Prefect

I never wanted to be a prefect. I suppose I just didn’t like the idea of having something forced on me. I was being told what to do and I’ve never taken to having roles thrust on me, by anybody, at any time. At the end of the previous year I’d even rejected my prizes saying that I would not be part of the establishment’s rigged, ego-massaging, prize-giving ceremonies. Despite some attempted and extensive re-assurance to the contrary, my annual placing on the league table of such esteemed nonsensical elite seemed ridiculous to me. I had not entered any competition to seek such a position, in fact I had regularly missed assignments and had been, as often mentioned to myself and my parents, rather a pain in the neck in most classes, so why was this being thrust on me? Were they trying to bribe me?


However, I was now in my final year and all those who made it through the gauntlet and torture of previous years were ‘awarded’ the position of prefect, and so prefect I was. It was mandatory. And it came with a special uniform which I adamantly would not wear. In the first place, the gold braid just looked silly and I wasn’t about to ask my mother to purchase some yellow string and then to waste hours stitching it around my makeshift blazer. This was an expense I knew we could do without and there was no way I could ask her to buy me an exclusive tie that would be worn for a single academic year. My white collared t-shirt, normal school tie, black jacket and brown flares would do me to the end of my schooling as they had seen me through from the beginning.


I did get a free badge. This was shaped like a shield, in metallic blue, with the word ‘Prefect’ in gold written across it at a jaunty angle. This was to be worn at all times and I wondered how best to comply. It was the time of Tom Baker’s Dr Who and the idea of a 12-foot-long scarf had appealed to me a few years earlier. Having curly hair I was of course a dead ringer for him, everyone said so, as they had said so rather unimaginatively about Marc Bolan years earlier. My scarf was a poor substitute for a Time Lord’s, being rather dull in colour and curled in on itself, so it was more like wearing a long woollen brown tube than a multi-coloured scarf like his, but it suited my purpose. The badge was duly attached to one end and I delighted as it trailed along the ground, ensuring it met every puddle and mud-covered pathway I could find.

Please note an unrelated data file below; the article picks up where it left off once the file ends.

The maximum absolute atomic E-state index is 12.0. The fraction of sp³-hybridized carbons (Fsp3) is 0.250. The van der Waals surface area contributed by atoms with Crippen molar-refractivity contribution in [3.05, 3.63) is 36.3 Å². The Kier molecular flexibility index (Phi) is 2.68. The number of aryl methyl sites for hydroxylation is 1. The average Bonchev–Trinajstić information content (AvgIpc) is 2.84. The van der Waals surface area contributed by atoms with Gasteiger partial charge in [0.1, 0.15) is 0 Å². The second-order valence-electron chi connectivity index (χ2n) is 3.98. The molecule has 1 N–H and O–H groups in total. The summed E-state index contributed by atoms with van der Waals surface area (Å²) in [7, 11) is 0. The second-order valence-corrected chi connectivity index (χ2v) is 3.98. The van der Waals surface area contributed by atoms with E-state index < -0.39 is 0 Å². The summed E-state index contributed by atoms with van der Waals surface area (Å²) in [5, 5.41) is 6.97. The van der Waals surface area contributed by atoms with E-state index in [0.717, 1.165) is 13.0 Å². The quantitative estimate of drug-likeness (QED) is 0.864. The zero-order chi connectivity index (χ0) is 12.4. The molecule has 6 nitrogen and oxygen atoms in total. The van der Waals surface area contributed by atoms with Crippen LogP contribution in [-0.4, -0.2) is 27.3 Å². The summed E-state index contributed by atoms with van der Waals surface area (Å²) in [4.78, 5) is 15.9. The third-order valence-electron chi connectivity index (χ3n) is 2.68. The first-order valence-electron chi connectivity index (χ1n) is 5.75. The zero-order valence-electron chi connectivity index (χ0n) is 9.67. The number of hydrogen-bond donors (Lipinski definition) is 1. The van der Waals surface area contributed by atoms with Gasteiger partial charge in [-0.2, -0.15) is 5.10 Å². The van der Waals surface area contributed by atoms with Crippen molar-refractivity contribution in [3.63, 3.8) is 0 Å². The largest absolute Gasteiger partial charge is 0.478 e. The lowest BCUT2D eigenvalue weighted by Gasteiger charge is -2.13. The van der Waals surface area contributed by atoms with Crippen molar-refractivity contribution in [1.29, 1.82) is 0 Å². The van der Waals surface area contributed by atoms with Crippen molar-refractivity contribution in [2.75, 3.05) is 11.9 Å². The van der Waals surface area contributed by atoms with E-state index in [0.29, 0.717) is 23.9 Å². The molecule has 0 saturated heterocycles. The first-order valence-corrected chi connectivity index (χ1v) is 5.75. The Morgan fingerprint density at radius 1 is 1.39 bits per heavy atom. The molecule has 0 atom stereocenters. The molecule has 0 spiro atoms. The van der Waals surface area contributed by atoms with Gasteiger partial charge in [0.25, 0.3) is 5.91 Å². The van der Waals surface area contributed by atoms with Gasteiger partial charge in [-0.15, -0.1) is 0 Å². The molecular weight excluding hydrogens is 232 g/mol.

There was more to being a prefect than the wearing of the badge, of course, and I watched in despair at my classmates degenerate, rather rapidly, into defenders of the system. I think amongst the teaching staff there must have been early pioneers of all that was wrong with 70’s town-planning as corridors became a complex interconnection of one-way routes through different colour-coded classroom zones. Bright and prominent signage not being loud enough, it was the prefects’ job to bark instructions at key intersections to ensure the flow of bewildered pupils approached its destination only from the correct cardinal direction. I still wake in cold sweats at having made one poor second year pupil walk an entire loop in order to reach the classroom next door to the one being vacated because it was positioned Northwards and not to the South.


Another job was to guard the back gate. This was a convenient route into the park and, for me especially, a very quick short-cut home. Having used it often, I was never quite sure why it was banned from pupil use and now, on guard duty to ensure no-one else would benefit as I often did, wondered at this new power I wielded. At just the sight of me, younger pupils backtracked and changed direction, returning with heads bent low in a slow suppressed march to trudge the long way around. My duty over, I’d then light a fag and utilise the fact that I was standing right opposite the park entrance anyway, so why not go that way?


I often wonder what being a prefect was meant to teach me. Why was this such an important part of my education that, after gaining solely academic achievements in my former years, it was mandatory in my final year? All I seem to remember learning was that most people underwent some strange transformation when given power beyond their understanding as I witnessed a sickening rise of hypocrisy in my peers and I was saddened by the way they seemed to suddenly enjoy becoming everything they had formerly despised.


I find myself wondering if politicians were once all prefects. That makes sense to me as I see them exercise their former misplaced power over more serious banality, creating rules and one-way systems that cause the proletariat to loop in circles seeking their next, unattainable goal. And looking around at the senior management team within my current place of work, of which I’m a part, I’m suddenly aware that perhaps the prefects are here as well, barking instructions as though they could lift morale on command. Worse still, despite my occasional disagreement with corporate policy and my outspoken viewpoints, I do worry that people might think that I’m actually one of them.


high-school rebellion, prefect, the establishment